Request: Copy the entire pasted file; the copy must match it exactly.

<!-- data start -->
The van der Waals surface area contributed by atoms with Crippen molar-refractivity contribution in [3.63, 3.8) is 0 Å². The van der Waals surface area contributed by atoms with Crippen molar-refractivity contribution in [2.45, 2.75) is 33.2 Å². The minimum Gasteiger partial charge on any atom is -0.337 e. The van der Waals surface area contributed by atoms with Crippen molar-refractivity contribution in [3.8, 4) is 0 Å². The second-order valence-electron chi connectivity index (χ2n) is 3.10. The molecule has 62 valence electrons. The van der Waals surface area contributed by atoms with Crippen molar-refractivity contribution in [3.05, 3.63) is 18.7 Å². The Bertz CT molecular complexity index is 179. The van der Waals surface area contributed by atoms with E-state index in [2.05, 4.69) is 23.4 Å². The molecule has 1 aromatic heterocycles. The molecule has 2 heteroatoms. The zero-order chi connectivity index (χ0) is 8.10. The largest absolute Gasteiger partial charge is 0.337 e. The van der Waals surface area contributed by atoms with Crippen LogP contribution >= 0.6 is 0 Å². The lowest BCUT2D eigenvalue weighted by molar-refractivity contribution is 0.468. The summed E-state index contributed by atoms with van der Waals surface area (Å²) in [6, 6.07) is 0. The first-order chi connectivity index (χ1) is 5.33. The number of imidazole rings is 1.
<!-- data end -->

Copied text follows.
The van der Waals surface area contributed by atoms with Crippen molar-refractivity contribution in [3.63, 3.8) is 0 Å². The van der Waals surface area contributed by atoms with Crippen molar-refractivity contribution in [2.45, 2.75) is 33.2 Å². The minimum Gasteiger partial charge on any atom is -0.337 e. The van der Waals surface area contributed by atoms with Crippen molar-refractivity contribution in [3.8, 4) is 0 Å². The second-order valence-electron chi connectivity index (χ2n) is 3.10. The molecule has 62 valence electrons. The van der Waals surface area contributed by atoms with Crippen molar-refractivity contribution in [3.05, 3.63) is 18.7 Å². The Bertz CT molecular complexity index is 179. The van der Waals surface area contributed by atoms with E-state index in [2.05, 4.69) is 23.4 Å². The molecule has 1 aromatic heterocycles. The molecule has 2 heteroatoms. The zero-order chi connectivity index (χ0) is 8.10. The largest absolute Gasteiger partial charge is 0.337 e. The van der Waals surface area contributed by atoms with Crippen LogP contribution >= 0.6 is 0 Å². The lowest BCUT2D eigenvalue weighted by molar-refractivity contribution is 0.468. The summed E-state index contributed by atoms with van der Waals surface area (Å²) in [6, 6.07) is 0. The first-order chi connectivity index (χ1) is 5.33. The number of imidazole rings is 1.